Prague, Sept 12 (CTK) – Opponents of immigration from Islamic countries and critics of xenophobia held parallel demonstrations in Prague’s central Wenceslas Square Saturday, each attended by hundreds of people.

The meetings were held separate by a bustling motorway and also a police unit.

A total of about 1,000 people took part in both events. No serious incident occurred during the rallies or the demonstrators’ subsequent march through Prague, police spokesman Tomas Hulan told CTK.

Far more participants, an estimated 800 people, attended the rally of the critics of Islamism. They chanted slogans about the preservation of Czech culture, sovereignty and independence.

One of the speakers said those criticising the opponents of Islam are “hypocritical blind multicultural fools.”

He said the instinct of self-preservation has been denied by both the U.N. and the EU, which criticises the rejection of the compulsory quotas for the acceptance of refugees by Prague.

“The current behaviour of the EU is a worse equivalent of the Munich Agreement,” said Martin Konvicka, leader of the Bloc Against Islam non-parliamentary movement.

The Munich Agreement that Britain and France signed with Hitler’s Germany and Mussolini’s Italy in September 1938, forced Czechoslovakia to cede its border areas (mostly German-inhabited Sudetenland) to the Nazi Germany.

Islam is repugnant and bad, Konvicka said.

Tomio Okamura, a lower house deputy who heads the Freedom and Direct Democracy movement, said it is necessary to close the borders and expel all migrants.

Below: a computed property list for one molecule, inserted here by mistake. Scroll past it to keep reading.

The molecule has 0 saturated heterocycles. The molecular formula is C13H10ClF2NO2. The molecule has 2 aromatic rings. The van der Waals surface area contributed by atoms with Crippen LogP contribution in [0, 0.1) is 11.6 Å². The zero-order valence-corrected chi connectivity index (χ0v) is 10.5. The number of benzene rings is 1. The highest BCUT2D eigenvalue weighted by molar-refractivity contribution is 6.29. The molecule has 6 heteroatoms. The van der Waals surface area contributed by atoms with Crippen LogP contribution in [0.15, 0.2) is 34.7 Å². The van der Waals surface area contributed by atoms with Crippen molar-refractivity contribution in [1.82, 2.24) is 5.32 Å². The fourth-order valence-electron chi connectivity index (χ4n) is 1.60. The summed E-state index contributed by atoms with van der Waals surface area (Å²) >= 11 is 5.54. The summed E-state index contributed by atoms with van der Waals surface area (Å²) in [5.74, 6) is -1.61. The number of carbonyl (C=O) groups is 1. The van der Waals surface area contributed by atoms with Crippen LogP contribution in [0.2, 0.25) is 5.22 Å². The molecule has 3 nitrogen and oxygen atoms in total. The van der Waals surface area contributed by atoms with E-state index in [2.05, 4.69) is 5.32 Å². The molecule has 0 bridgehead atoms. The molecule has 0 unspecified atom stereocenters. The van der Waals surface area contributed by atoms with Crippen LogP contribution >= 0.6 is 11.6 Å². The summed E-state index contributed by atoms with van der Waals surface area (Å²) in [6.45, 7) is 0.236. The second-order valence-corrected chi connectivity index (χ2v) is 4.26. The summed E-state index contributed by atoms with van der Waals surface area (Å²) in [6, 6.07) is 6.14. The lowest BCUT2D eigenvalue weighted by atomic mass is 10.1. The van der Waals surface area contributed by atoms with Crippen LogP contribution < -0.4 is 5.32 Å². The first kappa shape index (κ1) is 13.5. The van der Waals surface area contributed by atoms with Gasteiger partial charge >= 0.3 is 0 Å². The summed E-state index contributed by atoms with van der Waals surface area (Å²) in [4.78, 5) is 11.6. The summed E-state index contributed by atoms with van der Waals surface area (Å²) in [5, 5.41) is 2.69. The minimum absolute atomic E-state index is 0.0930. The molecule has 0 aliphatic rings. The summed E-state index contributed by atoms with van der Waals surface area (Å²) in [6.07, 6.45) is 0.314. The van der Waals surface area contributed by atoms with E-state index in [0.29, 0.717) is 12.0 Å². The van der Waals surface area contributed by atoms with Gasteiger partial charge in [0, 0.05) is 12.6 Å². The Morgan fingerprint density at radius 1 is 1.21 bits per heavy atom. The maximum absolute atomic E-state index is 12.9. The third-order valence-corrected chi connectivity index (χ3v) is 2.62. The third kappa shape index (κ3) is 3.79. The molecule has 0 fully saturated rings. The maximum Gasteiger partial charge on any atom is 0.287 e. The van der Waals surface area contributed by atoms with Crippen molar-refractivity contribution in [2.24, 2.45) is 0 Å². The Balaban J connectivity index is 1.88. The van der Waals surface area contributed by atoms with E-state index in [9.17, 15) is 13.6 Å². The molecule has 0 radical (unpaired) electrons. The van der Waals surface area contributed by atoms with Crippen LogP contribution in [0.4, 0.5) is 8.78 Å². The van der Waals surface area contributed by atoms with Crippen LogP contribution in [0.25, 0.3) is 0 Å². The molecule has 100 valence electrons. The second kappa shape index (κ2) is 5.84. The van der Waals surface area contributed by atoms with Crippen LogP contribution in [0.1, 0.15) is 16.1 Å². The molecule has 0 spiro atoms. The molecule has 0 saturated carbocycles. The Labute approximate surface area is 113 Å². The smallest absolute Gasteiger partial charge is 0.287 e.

Some 300 to 500 people took part in the pro-refugee demonstration staged by the Against Displays of Hatred group together with Young Greens.

They carried banners reading “Hatred is no solution,” “Movement is no crime,” and “Stop fascist masquerades in Czech Republic.”

The rally’s organiser Jakub Hein said the opponents of migration are seeking own political rise fuelled by the migration crisis.

“These people are hyenas and they want to benefit from the suffering of others,” Hein said.

Later in the afternoon, the rally, chanting the slogan “Our weapon is solidarity,” walked through the centre of Prague.

They formed a live image “The Raft of the Medusa,” inspired by the famous French Romantic painting and hinting at the danger the refugees face on their way to Europe via the Mediterranean Sea.

The anti-Islamists were louder than the opponents of xenophobia, also thanks to more efficient loudspeakers.

The former were also backed by participants in the Bikers Against Islam event involving a group of motor bikers whose noisy ride across the upper part of the square lasted several minutes.

The anti-Islamists, too, set out for a march through Prague. Chanting “Czech Lands to the Czechs,” “Outlaw Islam” and other slogans, they arrived in front of the Government Office seat.

They loudly called on the cabinet to resign and applauded President Milos Zeman’s approach to refugees.

Zeman recently told the Frekvence 1 radio that most immigrants are in the Czech Republic illegally, and as they violated law, they should be promptly returned, not placed into various accommodation facilities.

The wave of immigrants poses three risks to the Czech Republic, Zeman said, mentioning the creation of excluded zones, the spread of infectious diseases and a possible establishment of sleeper cells by IS, which could develop into terrorist organisations.